I read an article earlier this week in which the author outlines 16 Things Kids Should Decide For Themselves. I don’t mind telling you that my clever nineteen-year-old long ago dubbed our family’s system of government a “momarchy.” Admittedly, there is truth in that, which would probably explain why the title of that article caught my eye. When I clicked through to read it, I was hoping for some perspective that might shed light on little decisions I could relinquish. Unfortunately, not so much.
The very first thing the author suggests letting a child decide on for him or her self is religion. Just a hunch, but I’m guessing that the author and his wife aren’t Christian folks. If they were–if they had intimate knowledge of and whole-hearted belief in what the Bible has to say about salvation–I just don’t think it would be so easy to be arbitrary about spiritual discipline and a meaningful relationship with Jesus Christ. While it’s true that faith cannot be forced and it must be a personal decision, we have a responsibility to our children to go beyond just exposing them to the family religion. In Matthew 28:19-20, Jesus himself commissioned us to “go and make disciples of all nations, baptizing them in the name of the Father and of the Son and of the Holy Spirit, and teaching them to obey everything I have commanded you.” I’m no theologian, but if you ask me, that command doesn’t leave a whole lot of room for arbitrary decision-making. And when it comes to making disciples, what better place is there to start but right here at home?
The author and I didn’t get off on the right foot, needless to say. A few slides later, the author lays out his case as to why a child should be permitted to decorate his or her own room. Oh boy.
Here’s the thing, I’m all for artistic freedom and creative expression–as long as aforementioned freedoms and expressions don’t damage the carpet and walls in the home I’m far from paying off. If you were to visit my home, you’d see that my husband and I have gone to great trouble and expense to create comfortable and expressive living spaces for each of our four children. We’ve updated these spaces over the years to more appropriately reflect the ages and tastes of each child. We’ve even collaborated with the kids on the projects, though we have never just let them go all willy nilly with paint and endless thumbtacks. I am of the conservative belief that until one can afford to make a mortgage payment, he or she must abide by what is aesthetically pleasing to the payer of the mortgage. Sorry not sorry.
Oh, and then the author had to bring up occupation. Of course. I should have known. Now might be a good time to mention that one of my children has accused me of “crushing her dreams.” This, after she informed that she intended to pursue a career in producing movies (Steven Spielberg) with a back-up plan of event planning (think Colin Cowie here). In my defense, my intention was never to crush anybody’s dream, but instead to offer solid advice for a teen who is on the brink of college. Also in my defense, money has never been motivational to me when it comes to advising my children on future plans and goals. Rather, I encourage them to pursue careers suited to their interests and strengths, while also giving ample consideration to the availability of gainful employment. I’m not saying that I don’t have the next party planner to the stars living under my roof, I’m simply pointing out that that particular gig was more likely a lucky break than a hard-earned position. And, somehow, I’m not eager to fork over thousands of dollars in college money in hopes that a lucky break will come our way.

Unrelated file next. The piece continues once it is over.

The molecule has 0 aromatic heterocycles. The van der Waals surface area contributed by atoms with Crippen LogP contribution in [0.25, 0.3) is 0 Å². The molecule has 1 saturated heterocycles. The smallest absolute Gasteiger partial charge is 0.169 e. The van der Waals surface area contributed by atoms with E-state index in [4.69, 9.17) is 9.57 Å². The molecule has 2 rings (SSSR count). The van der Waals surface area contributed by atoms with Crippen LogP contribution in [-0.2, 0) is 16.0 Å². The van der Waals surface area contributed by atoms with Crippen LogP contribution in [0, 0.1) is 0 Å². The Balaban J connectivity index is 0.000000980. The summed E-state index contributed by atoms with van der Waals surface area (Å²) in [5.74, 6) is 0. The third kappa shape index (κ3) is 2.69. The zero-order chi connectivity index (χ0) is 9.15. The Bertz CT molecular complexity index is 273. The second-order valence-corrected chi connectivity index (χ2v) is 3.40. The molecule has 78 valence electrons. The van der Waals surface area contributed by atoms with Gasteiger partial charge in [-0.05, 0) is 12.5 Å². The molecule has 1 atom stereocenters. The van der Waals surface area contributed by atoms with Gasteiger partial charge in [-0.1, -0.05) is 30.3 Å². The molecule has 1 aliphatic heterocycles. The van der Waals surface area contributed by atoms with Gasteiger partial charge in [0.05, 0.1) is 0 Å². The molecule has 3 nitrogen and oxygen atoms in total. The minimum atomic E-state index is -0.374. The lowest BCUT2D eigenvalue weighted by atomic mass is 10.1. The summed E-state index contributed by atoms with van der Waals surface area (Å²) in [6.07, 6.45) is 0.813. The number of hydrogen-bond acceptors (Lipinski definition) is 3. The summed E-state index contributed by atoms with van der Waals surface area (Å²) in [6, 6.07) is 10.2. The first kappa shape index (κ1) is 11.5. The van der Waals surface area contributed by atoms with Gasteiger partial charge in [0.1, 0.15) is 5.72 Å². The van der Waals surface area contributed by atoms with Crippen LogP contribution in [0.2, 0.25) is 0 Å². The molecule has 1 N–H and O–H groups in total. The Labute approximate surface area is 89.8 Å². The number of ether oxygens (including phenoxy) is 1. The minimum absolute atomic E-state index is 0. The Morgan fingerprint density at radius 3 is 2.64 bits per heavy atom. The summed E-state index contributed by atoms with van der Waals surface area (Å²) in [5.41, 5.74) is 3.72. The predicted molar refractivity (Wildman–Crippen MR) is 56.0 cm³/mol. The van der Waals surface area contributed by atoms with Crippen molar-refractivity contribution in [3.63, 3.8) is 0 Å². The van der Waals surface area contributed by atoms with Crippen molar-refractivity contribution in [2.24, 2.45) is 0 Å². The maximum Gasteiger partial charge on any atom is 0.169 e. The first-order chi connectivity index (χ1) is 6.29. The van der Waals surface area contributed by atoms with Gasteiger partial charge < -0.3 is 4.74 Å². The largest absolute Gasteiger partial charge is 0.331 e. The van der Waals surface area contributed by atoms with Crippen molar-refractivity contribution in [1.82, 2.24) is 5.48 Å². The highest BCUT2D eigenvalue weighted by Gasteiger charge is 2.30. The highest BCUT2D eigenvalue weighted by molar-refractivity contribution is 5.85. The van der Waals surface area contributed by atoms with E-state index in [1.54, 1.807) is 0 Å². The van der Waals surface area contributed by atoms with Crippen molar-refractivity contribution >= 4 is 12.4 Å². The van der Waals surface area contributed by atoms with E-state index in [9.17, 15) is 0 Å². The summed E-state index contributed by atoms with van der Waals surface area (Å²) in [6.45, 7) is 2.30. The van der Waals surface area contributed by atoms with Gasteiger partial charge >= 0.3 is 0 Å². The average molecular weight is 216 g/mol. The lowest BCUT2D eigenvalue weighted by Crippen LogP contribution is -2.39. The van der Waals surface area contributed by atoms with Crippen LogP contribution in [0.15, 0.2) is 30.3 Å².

Moving right along, though.
While overall I think the author had good intentions, I think he crossed a line when he wrote,
“If you ever tell your kid that there is no Santa Claus on moral, religious, ethical, sociological, educational, or whatever grounds you can possibly conjure up to say such a thing, then you are overstepping your parental bounds by a country mile, my friend.”
Wow. Really? I beg to differ.
This goes back to his original argument that children should be permitted to choose their own religion. While I raised all three of my daughters to believe in Santa, my husband and I chose to go a different route with our son. Instead of getting him hyped up on the potential gifts of a mythical man, we wanted to focus his heart on a very real gift given long ago by a Savior who died on a cross. Christmas, after all, is by definition the celebration of the birth of Jesus Christ. Our family most certainly celebrates with a decorated tree and yummy treats and brightly wrapped packages. We even have one of those elves who makes mischief in the middle of the night. Ours is not a home that lacks magic and wonder. Santa is a part of our celebration, though each of our four kids know that he is an imaginary part. Christ, on the other hand, was and is and forever will be real. He is at the center of our celebration as He should be. And that, my friend, does not equate to an overstepping of parental boundaries, but rather serves as proof that indeed we strive to fulfill our calling as parents.
I didn’t disagree with all of his points. Yes, kids should get to choose the bedtime story and what presents they will give loved ones. They should pick a Halloween costume and a sport to play. Nobody should choose for anybody else a political party to support. Within certain limitations, kids should also choose what foods they will eat and how and when will play. But when it comes to parenting, there truly are some things that are non-negotiable.
And rightfully so.